Breakthrough Innovation and the Asymptotic Rationality of Artificial Intelligence



Breakthrough innovation is commonly perceived as a process of search unfolding across known and unknown task environments. This process promises to be upended by the increasing prowess of Artificial Intelligence (AI), capable of enhancing the breadth, depth, and speed with which such environments may be searched, with some scholars suggesting it may surmount the limits of human cognition, as captured by the assumption of bounded rationality. We argue that such asymptotic rationality considerations of AI need not be limited to known task environments in which they are usually invoked. We highlight how human agents often draw on codifiable techniques – which we summarize as meta-cognition, micro-experimentation, and enforcing preferences – to make unknown task environments amenable to finding breakthrough innovation. Yet, codifiable techniques may also be taught to machines, so that those should not only surpass human agents in identifying potential breakthroughs in known task environments, but play an increasingly important role beyond those. Based on these arguments, we discuss implications for the role of human agents in breakthrough innovation, for theories of search, and for policy and practice.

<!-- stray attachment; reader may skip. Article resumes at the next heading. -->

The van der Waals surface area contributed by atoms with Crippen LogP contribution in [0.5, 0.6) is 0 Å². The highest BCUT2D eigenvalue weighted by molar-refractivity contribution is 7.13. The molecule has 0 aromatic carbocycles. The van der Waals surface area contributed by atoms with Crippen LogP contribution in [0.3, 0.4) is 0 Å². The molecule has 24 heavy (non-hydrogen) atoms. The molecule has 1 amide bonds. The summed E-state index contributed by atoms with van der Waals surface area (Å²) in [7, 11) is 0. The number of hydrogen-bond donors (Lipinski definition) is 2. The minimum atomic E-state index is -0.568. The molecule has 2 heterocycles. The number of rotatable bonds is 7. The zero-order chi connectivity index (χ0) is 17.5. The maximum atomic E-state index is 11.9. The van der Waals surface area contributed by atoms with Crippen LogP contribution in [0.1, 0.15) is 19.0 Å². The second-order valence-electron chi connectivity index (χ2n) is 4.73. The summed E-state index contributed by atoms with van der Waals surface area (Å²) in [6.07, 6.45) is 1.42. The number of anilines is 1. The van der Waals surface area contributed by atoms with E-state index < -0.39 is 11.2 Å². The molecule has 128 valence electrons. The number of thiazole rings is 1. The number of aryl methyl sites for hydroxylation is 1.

This event will take place in room T09-67, Mandeville Building. Alternatively, click HERE to join this seminar online.

Meeting ID: 981 6215 9528